This is essential listening for any Phil Collins fan. It's essential listening for anyone who has ever been through a painful break-up (as Laura Waterman puts it: "breaking up with someone is literally the most common thing"). And it's essential listening for anyone who has ever tried to write a song, or listen to a song for the first time all over again.

The Olympic Video Ban

Usain Bolt - 100m Final Beijing 2008 - Video
Uploaded by jeshc18

This world record was broken on Saturday, and I kid you not when I say this is the first time I've been able to track down any video evidence of it. And it's not as if I've only been looking on YouTube. I tuned into every sports channel I have access to (TSN, Sportsnet, The Score) on Saturday night and could get nothing more than those ridiculous still images with music playing in the background. That's right: still images. I half expected my neighbour to ride over in his horse and buggy to see if I wanted help sweeping my chimney.

To paraphrase the great George Carlin: In a country where you can buy cinnamon dental floss, cheese in a spray can, and edible women't panties, how is it possible that we live in a society that denies us access to video footage of the greatest sporting events of our generation?

Because it isn't only Usain Bolt's unfathomable world record that has been impossible to find. I'm not sure if you've heard, but apparently Michael Phelps has won a few gold medals in these Olympics as well. But just like with Bolt's world record run, video evidence of Phelps' astonishing accomplishments have been guarded more closely than Area 51.

I find it more than just a little ironic that we're all making such a huge story of the fact that the Communist Government places restrictions on access to online information in the People's Republic, yet right here at home, NBC is "bottling up" information in a similar fashion, and nobody seems to bat an eye. I guess we all just accept the "all in the name of profit" excuse and move on with our lives.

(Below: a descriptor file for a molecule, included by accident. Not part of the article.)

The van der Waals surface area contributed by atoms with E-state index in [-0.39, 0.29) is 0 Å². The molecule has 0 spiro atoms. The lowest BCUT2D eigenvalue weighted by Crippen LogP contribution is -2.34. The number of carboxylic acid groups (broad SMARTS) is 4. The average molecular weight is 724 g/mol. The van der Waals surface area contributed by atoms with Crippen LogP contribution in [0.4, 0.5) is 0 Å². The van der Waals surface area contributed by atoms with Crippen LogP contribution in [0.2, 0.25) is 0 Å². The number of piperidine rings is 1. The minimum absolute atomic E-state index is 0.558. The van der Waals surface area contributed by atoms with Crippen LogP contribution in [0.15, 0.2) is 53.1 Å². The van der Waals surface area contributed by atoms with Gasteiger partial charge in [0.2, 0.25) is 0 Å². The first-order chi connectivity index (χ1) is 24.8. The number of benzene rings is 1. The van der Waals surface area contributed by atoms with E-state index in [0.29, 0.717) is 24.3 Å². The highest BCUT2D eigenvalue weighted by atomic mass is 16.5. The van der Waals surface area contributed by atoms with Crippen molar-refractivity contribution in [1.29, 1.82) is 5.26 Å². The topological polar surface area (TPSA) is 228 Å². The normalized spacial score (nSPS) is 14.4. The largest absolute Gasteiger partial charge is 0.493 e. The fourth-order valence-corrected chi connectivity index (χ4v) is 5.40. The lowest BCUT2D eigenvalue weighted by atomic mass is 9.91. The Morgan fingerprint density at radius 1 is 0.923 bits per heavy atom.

A sad time for democracy indeed.

Saturday, August 16, 2008

Canada at the Olympics: Day 9

So long, Tajikistan. Next up: Azerbaijan and Zimbabwe. And then the U.S. And then China.

There's no stopping us now.

(Let me tell you, the people at the bar I was in last night were transfixed by Carol Huynh's performance in the semi-final match, and that's no lie.)

Friday, August 15, 2008

Obscenity-Laden Tirade by a Hall of Fame Manager Showdown



I honestly didn't think that Tommy Lasorda's "Duke, did you hear that? I just farted... Yeah, that's what it smells like: Slimfast!" routine could ever be topped. But I'm pretty sure the unearthing of Earl Weaver's spot on Manager's Corner may have done just that. The champ has officially been de-throned.

I mean, how can anyone expect to compete with: "Alice Sweet oughta be worried about where the fuck her next lay is comin' from rather than where her next God damn tomato plant is comin' from! If she'd get her ass out to the fuckin bars at night and go hustlin' around the God damn streets, she might get a prick stuck in her once in awhile!"

With all due respect to the great Sparky Anderson, the former Tigers bench boss is a distant third in this race.